Rank and yank was a business practice at Enron that ranked all employees and routinely fired the bottom 15 percent of performers. This culture praised the most talented and put them on a pedestal.
Only the strong survived, creating a smug insecurity that valued success at all costs.
In Enrons case, the top performers, in a drive to be perceived as the best, engaged in unethical business practices, and consequently, brought down the whole company.
The drive to rank high in performance encourages short term results and not long term learning. By shining a spotlight on talent, Enron created a competitive cut throat culture that discouraged teamwork, growth, and learning. In its place was cutting corners, holding back information, deceptive activities, distrust and lying.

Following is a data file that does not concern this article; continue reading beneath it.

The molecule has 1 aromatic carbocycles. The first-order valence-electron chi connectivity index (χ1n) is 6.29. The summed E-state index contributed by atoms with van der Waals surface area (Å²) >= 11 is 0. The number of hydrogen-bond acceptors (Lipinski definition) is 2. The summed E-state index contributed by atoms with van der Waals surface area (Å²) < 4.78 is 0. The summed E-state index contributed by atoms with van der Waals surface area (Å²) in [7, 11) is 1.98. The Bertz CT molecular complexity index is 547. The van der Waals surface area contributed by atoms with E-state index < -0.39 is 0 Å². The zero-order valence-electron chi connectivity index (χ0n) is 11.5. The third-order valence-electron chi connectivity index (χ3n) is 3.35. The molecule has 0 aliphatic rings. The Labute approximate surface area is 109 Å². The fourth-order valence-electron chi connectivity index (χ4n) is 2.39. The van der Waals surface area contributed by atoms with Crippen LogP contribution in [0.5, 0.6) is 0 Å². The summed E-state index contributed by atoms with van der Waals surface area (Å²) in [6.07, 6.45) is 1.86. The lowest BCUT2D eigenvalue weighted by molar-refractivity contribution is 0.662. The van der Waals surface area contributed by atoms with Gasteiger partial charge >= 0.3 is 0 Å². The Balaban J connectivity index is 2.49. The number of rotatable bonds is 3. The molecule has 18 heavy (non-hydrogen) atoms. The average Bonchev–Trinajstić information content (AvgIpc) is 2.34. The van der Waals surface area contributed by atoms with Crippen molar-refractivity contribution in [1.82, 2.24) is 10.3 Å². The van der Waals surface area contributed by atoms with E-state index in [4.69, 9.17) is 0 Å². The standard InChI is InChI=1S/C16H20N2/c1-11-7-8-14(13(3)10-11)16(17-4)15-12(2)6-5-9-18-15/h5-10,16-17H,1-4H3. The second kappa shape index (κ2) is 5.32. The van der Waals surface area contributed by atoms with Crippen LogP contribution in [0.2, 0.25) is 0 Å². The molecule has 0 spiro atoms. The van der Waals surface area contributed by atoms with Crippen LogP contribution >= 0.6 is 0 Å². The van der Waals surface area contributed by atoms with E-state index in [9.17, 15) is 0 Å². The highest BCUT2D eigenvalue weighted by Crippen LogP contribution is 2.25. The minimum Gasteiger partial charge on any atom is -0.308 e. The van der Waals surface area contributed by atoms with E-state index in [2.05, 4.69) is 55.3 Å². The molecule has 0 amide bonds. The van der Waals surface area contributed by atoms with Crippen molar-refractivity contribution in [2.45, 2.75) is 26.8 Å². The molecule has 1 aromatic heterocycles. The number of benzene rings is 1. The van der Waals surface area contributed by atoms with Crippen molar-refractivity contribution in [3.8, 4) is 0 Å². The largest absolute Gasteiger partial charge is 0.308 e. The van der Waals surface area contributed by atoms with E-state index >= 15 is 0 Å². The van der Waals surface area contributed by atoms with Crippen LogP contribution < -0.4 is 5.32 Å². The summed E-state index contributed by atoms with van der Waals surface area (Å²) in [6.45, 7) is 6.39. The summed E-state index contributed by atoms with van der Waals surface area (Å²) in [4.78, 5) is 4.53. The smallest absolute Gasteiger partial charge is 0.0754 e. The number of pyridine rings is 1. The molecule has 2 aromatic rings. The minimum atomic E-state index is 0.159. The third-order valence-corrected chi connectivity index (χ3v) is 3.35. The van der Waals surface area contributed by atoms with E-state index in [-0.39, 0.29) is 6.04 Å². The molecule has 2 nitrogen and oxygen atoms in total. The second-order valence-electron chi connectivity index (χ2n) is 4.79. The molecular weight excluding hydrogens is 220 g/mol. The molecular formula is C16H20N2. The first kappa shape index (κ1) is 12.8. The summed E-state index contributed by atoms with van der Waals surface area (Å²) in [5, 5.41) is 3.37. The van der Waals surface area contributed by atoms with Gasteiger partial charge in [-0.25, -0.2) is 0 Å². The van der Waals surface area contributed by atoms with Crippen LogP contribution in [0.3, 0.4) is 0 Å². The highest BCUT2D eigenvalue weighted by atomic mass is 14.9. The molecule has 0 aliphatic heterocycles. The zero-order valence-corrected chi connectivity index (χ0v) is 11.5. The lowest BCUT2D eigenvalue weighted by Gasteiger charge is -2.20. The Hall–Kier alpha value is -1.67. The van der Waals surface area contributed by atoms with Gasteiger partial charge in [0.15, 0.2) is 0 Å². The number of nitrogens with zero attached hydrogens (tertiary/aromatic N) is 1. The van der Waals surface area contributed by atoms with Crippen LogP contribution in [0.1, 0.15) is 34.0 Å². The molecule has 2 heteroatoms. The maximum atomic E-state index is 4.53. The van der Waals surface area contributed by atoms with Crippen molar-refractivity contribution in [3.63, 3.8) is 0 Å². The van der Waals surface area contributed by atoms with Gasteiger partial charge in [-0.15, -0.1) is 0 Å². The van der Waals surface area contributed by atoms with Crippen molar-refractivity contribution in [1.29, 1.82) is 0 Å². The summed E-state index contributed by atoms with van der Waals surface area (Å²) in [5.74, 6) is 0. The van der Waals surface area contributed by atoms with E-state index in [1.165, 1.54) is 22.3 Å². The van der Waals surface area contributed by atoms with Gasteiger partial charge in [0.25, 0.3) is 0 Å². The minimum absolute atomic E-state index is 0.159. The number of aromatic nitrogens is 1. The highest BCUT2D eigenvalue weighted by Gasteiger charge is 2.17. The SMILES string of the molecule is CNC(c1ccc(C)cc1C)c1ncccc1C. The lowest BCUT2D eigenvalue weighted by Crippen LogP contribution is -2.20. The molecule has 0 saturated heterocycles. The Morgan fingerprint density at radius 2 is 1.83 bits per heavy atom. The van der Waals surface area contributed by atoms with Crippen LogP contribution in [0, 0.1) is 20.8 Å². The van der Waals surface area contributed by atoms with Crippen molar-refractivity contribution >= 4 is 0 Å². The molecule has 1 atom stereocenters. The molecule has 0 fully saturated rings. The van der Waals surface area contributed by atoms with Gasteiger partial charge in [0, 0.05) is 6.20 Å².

Enron taught us that ranking and grading people can put a very low ceiling on potential. Just like IQ tests, if you score poorly on a matrix, you lower your expectations for the future.
The ranking also opens up the culture to deception and hero worshiping that dampens real growth and team spirit.
Talent helps, but there isn't a shortcut to success. Hard work is the best way to get ahead. Good news for anyone who believes their friends are smarter or more capable, we all stand a chance to succeed.
More important, is the effect that worshiping talent has on company morale. A culture of growth and learning would shine a light on group success, not individual talent.
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